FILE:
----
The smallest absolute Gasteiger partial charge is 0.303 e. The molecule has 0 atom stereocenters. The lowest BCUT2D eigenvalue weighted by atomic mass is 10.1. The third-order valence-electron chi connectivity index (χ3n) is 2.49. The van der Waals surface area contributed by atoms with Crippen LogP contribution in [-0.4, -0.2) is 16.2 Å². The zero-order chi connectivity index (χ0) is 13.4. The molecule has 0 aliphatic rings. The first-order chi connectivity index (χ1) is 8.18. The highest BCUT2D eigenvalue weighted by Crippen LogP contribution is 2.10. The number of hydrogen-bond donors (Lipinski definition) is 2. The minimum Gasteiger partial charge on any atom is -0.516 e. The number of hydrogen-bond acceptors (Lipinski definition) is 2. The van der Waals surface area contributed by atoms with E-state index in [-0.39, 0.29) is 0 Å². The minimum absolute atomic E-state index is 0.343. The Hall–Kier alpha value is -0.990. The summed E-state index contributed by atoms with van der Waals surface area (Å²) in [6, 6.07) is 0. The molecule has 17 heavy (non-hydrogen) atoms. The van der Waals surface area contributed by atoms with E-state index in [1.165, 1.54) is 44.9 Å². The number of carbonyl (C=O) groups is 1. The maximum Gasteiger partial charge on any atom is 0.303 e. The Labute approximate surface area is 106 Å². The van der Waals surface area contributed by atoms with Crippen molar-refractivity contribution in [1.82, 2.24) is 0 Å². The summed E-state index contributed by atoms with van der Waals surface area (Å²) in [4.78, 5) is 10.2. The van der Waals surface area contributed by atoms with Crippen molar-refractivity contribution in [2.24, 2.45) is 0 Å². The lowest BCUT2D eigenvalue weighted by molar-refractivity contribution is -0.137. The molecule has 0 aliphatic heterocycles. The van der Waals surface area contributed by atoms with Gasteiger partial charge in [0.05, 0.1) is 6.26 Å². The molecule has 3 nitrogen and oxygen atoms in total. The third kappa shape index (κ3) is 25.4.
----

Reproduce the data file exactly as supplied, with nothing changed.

The smallest absolute Gasteiger partial charge is 0.303 e. The molecule has 0 atom stereocenters. The lowest BCUT2D eigenvalue weighted by atomic mass is 10.1. The third-order valence-electron chi connectivity index (χ3n) is 2.49. The van der Waals surface area contributed by atoms with Crippen LogP contribution in [-0.4, -0.2) is 16.2 Å². The zero-order chi connectivity index (χ0) is 13.4. The molecule has 0 aliphatic rings. The first-order chi connectivity index (χ1) is 8.18. The highest BCUT2D eigenvalue weighted by Crippen LogP contribution is 2.10. The number of hydrogen-bond donors (Lipinski definition) is 2. The minimum Gasteiger partial charge on any atom is -0.516 e. The number of hydrogen-bond acceptors (Lipinski definition) is 2. The van der Waals surface area contributed by atoms with E-state index in [-0.39, 0.29) is 0 Å². The minimum absolute atomic E-state index is 0.343. The Hall–Kier alpha value is -0.990. The summed E-state index contributed by atoms with van der Waals surface area (Å²) in [6, 6.07) is 0. The molecule has 17 heavy (non-hydrogen) atoms. The van der Waals surface area contributed by atoms with E-state index in [1.165, 1.54) is 44.9 Å². The number of carbonyl (C=O) groups is 1. The maximum Gasteiger partial charge on any atom is 0.303 e. The Labute approximate surface area is 106 Å². The van der Waals surface area contributed by atoms with Crippen molar-refractivity contribution in [1.82, 2.24) is 0 Å². The summed E-state index contributed by atoms with van der Waals surface area (Å²) in [4.78, 5) is 10.2. The van der Waals surface area contributed by atoms with Crippen molar-refractivity contribution in [2.24, 2.45) is 0 Å². The lowest BCUT2D eigenvalue weighted by molar-refractivity contribution is -0.137. The molecule has 0 aliphatic heterocycles. The van der Waals surface area contributed by atoms with Gasteiger partial charge in [0.05, 0.1) is 6.26 Å². The molecule has 3 nitrogen and oxygen atoms in total. The third kappa shape index (κ3) is 25.4.